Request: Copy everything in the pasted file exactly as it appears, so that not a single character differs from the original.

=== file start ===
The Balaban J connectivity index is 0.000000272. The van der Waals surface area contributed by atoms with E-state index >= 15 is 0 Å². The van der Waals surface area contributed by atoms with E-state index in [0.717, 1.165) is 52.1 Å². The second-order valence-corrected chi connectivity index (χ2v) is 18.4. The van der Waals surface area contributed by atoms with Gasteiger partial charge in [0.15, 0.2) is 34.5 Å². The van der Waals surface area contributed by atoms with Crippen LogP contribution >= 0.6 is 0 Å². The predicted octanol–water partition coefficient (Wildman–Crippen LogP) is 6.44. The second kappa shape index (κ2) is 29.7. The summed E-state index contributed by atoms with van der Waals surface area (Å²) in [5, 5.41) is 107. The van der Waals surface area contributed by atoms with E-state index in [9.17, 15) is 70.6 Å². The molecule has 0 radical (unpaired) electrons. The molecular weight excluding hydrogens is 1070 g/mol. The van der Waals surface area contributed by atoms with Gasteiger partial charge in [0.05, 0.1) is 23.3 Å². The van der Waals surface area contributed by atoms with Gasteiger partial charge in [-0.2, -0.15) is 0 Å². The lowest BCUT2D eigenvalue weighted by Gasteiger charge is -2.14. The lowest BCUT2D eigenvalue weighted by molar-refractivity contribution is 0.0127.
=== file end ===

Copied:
The Balaban J connectivity index is 0.000000272. The van der Waals surface area contributed by atoms with E-state index >= 15 is 0 Å². The van der Waals surface area contributed by atoms with E-state index in [0.717, 1.165) is 52.1 Å². The second-order valence-corrected chi connectivity index (χ2v) is 18.4. The van der Waals surface area contributed by atoms with Gasteiger partial charge in [0.15, 0.2) is 34.5 Å². The van der Waals surface area contributed by atoms with Crippen LogP contribution >= 0.6 is 0 Å². The predicted octanol–water partition coefficient (Wildman–Crippen LogP) is 6.44. The second kappa shape index (κ2) is 29.7. The summed E-state index contributed by atoms with van der Waals surface area (Å²) in [5, 5.41) is 107. The van der Waals surface area contributed by atoms with E-state index in [9.17, 15) is 70.6 Å². The molecule has 0 radical (unpaired) electrons. The molecular weight excluding hydrogens is 1070 g/mol. The van der Waals surface area contributed by atoms with Gasteiger partial charge in [0.05, 0.1) is 23.3 Å². The van der Waals surface area contributed by atoms with Gasteiger partial charge in [-0.2, -0.15) is 0 Å². The lowest BCUT2D eigenvalue weighted by Gasteiger charge is -2.14. The lowest BCUT2D eigenvalue weighted by molar-refractivity contribution is 0.0127.